The US Attorney Criminal Resource Manual Sec. 2101, defines criminal conduct for which includes domestic money laundering transaction (18 USC 1956 (a) (1), and international money laundering transaction (18 USC 1956 (a)(2). To be criminally culpable for money laundering a defendant must:
1) Conduct (or attempt to conduct) a Financial Transaction;
2) Knowing that the property involved in the financial transaction represents the proceeds of some unlawful activity (Specified Unlawful Activity);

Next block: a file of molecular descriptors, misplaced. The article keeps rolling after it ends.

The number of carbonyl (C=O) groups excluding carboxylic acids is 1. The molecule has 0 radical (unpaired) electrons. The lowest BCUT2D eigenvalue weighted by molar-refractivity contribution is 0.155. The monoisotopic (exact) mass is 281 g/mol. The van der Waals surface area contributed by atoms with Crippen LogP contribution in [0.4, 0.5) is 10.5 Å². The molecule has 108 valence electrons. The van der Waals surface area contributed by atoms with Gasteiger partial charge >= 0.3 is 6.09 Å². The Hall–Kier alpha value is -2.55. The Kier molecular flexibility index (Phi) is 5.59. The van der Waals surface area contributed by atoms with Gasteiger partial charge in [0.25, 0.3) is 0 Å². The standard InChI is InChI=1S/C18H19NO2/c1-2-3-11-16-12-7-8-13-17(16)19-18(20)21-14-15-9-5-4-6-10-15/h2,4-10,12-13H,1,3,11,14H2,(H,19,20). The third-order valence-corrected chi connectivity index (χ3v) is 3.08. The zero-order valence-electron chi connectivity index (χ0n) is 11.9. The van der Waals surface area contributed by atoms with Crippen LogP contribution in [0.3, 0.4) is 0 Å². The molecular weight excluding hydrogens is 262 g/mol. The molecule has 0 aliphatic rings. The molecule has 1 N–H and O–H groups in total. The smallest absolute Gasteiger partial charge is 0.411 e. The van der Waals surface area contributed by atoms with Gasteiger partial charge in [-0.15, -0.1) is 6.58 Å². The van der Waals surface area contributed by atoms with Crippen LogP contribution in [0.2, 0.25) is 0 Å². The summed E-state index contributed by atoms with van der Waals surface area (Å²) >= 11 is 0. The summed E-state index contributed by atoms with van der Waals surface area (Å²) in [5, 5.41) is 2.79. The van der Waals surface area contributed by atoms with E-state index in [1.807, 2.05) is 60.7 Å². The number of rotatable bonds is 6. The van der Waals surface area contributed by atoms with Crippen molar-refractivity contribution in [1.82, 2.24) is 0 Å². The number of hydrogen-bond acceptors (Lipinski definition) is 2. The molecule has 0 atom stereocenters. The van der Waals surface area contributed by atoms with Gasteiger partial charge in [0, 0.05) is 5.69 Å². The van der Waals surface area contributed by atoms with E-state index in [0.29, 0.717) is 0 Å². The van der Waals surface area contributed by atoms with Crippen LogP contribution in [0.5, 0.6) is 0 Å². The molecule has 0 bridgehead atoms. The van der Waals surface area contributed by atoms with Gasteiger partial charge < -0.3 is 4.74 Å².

3) The property must be in fact derived from a Specified Unlawful Activity;
4) The defendant conducts the financial transaction with one of four specific intents (Specific Intents), which includes “intent to engage in tax evasion or tax fraud” (18 USC 1956 (a) (1) (A) (ii).
The property involved in the Financial Transaction (i.e. the actual source of funds) must be one of the specified forms of criminal activity identified by the statute in 18 USC 1956 (c) (7), or those incorporated by the RICO statute (18 USC sec. 1961 (1).
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Our author, Gary S. Wolfe, has more than 34 years of experience, specializing in IRS Tax Audits and International Tax Planning/Tax Compliance, and International Asset Protection.